Last Updated on 3rd January 2022
Sophie Adnitt reviews Gatsby the musical presented by Ruby In The Dust at Southwark Playhouse.
Gatsby the musical
The Little, Southwark Playhouse
After previously appearing as a well-received streamed concert, Ruby in the Dust Theatre’s Gatsby finally gets its full staging at Southwark Playhouse. Boasting a respectable selection of West End names in its cast and a well-known plot of the dark side of the roaring 20s, promising elements are in place. However, with high expectations, the execution leaves something to be desired.
It’s 1929, and Daisy Buchanan, the titular Jay Gatsby’s lost love, has returned to the illegal speakeasy where seven years earlier the events of jazz age classic The Great Gatsby affected the lives of those who were often seen there. Unaware of his fate, Daisy’s narrative flits between 1922 and 1929 to recount what happened and where she hopes to go next. As framing devices go, it’s a little unnecessary and could easily be cut without affecting the rest of the piece, not least because of the confusion it causes in the early scenes as to where we are now. There’s also a rather blunt reference to ‘the pandemic’ – Spanish Flu this time around, but it still induces a wince.
This awkwardness continues through to the staging – admittedly hindered by the limited space of The Little, it nevertheless feels lacklustre, with no short amount of wasted potential in the possible dreamlike nature of moving between the two-time settings. The halting, stilted manner of the dialogue adds to the uncomfortable vibe, often suggesting that lines have been forgotten, or alternatively, more than once is delivered too quickly for newcomers to the story to keep up.
What can be heard does few favours, with characters frequently directed off stage for rather feeble reasons – telephone calls, or simply because they have to leave (they just have to, don’t question it). There are references throughout the script and songs to wings and dreams and both of which being broken, and as a result, the quotes from the original novel never quite gel with the rest.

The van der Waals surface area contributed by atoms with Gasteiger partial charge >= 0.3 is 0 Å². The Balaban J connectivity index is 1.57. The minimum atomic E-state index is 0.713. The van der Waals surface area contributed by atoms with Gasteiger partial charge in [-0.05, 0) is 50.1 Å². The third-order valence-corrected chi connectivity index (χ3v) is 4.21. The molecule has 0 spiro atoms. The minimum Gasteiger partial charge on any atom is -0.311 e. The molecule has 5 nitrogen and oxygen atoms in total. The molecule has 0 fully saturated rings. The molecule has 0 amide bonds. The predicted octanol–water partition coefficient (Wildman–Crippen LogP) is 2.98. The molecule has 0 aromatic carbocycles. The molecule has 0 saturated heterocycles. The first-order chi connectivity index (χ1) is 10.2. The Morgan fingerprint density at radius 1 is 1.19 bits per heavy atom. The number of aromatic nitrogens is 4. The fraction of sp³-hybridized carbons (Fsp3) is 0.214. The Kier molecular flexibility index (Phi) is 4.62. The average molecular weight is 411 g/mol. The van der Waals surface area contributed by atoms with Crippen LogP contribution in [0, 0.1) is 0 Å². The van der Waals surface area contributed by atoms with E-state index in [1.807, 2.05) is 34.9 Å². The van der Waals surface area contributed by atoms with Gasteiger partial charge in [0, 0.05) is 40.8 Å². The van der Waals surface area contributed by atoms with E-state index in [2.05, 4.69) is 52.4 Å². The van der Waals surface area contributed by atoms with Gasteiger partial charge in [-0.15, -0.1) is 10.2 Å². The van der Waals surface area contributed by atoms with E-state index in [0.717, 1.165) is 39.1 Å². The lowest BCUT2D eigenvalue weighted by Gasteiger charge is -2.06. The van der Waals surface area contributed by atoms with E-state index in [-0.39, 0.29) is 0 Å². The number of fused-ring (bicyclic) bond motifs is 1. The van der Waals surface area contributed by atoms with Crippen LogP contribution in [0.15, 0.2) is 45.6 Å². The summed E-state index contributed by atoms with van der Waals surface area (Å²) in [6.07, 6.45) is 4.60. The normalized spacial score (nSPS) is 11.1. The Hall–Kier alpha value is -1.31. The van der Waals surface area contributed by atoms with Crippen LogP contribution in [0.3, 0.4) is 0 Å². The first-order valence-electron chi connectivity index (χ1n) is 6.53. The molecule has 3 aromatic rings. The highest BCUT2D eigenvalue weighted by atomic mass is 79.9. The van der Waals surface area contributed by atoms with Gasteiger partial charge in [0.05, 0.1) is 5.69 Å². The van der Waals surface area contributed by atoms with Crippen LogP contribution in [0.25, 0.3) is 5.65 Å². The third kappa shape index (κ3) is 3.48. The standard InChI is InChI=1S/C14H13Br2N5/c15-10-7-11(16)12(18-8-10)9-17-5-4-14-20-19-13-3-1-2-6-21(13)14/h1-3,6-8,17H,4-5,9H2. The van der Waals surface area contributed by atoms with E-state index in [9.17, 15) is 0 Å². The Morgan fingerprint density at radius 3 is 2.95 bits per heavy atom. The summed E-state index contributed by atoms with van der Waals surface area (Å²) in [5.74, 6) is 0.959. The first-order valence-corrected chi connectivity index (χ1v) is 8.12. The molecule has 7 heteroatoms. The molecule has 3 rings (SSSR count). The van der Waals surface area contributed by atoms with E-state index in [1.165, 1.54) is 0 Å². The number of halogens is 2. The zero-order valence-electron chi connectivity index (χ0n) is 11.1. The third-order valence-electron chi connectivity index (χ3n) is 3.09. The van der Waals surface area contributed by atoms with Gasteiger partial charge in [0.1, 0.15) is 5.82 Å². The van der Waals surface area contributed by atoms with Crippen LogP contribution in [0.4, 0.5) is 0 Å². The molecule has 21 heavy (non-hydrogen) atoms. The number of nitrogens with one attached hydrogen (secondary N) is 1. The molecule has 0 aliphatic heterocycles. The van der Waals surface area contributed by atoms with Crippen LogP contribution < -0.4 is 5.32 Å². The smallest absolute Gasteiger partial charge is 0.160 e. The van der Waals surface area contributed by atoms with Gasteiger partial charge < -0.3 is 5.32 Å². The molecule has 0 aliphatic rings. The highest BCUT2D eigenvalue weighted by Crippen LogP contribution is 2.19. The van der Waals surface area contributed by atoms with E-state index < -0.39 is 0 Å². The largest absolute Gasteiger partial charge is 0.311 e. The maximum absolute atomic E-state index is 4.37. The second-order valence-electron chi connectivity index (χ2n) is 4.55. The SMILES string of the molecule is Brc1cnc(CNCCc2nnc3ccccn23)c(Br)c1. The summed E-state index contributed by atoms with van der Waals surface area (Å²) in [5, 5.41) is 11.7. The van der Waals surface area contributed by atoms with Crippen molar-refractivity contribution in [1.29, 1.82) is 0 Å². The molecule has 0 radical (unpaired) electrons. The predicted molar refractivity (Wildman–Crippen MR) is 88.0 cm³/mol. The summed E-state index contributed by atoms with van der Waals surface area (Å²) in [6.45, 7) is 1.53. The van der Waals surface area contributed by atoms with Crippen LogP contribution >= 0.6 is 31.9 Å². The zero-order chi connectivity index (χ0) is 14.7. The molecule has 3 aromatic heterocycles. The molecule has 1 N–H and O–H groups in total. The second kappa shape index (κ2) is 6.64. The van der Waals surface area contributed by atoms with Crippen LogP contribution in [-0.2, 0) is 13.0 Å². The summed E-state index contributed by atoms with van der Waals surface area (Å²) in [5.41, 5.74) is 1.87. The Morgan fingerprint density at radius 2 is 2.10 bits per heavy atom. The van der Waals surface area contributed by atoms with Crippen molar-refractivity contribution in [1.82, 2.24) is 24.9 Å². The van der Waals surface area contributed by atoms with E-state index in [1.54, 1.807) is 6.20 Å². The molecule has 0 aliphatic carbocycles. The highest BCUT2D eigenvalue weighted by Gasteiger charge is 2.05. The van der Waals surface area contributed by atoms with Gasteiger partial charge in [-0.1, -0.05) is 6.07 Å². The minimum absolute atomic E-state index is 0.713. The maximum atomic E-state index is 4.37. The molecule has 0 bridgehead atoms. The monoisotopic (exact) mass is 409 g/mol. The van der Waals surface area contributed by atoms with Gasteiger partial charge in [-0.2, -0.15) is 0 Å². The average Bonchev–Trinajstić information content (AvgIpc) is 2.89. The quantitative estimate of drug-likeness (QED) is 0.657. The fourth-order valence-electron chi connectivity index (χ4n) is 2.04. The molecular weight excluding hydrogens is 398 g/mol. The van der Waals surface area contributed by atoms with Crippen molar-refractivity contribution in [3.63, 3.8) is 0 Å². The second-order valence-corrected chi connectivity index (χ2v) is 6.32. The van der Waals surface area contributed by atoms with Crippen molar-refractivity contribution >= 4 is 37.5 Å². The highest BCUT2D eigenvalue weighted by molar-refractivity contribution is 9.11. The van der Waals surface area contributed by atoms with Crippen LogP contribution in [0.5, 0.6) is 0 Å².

Gatsby also falls foul to the common enemy of musicals in The Little – creating a decent sound mix is challenging in the confined space. As such, a good chunk of the lyrics (probably pretty vital to follow what’s going on) get lost, drowned out by the otherwise decent band. This is combined with a questionable overuse of microphones during music-less dialogue scenes, and as a result, it sounds like half the cast’s speech is playing back on a gramophone.
These faults don’t mean that the talented cast don’t try their absolute hardest to redeem things. Julie Yammanee prompts real sympathy as the tragic Myrtle, desperately reaching for a lifestyle that’s always out of her reach. Robert Grose’s gangster Woolfe brings effortless suave style to proceedings with an underlying sense of danger, and Freddie Love as Jordan Baker is truly superb – totally at home on stage, a joy to watch and a real star in the making. Oliver Mawdsley as Owl Eyes is a surprise highlight too, totally committed to the performance and with much appreciated great diction.
Jodie Steele is excellent as Daisy, and her voice cannot be faulted, but Linnie Reedman’s book turns her into someone with far more integrity than previous versions. The real tragedy of The Great Gatsby should stem from Daisy’s shallowness and carelessness – this version of her is given too much redemption to still be recognisable.
Ultimately, Gatsby is a disappointing experience. It never quite draws you in and there’s little tension – the scene where Daisy confronts her bullish husband in a hotel room should keep everyone on edge, but here it feels deflated. When the much-discussed Gatsby makes his first appearance, it feels like it should be a big reveal, but he simply just turns up. An eleventh-hour revelation about where Daisy has been all these years should shock, but at that point it’s a struggle to invest. Between its fabulous cast and quality (if overloud) live band, there’s so much that should work here and it’s a real shame that it simply doesn’t.
Overlong and done a great disservice by its technical elements, this Gatsby is hindered by more than just another pandemic
Gatsby the musical runs at Southwark Playhouse until 8 January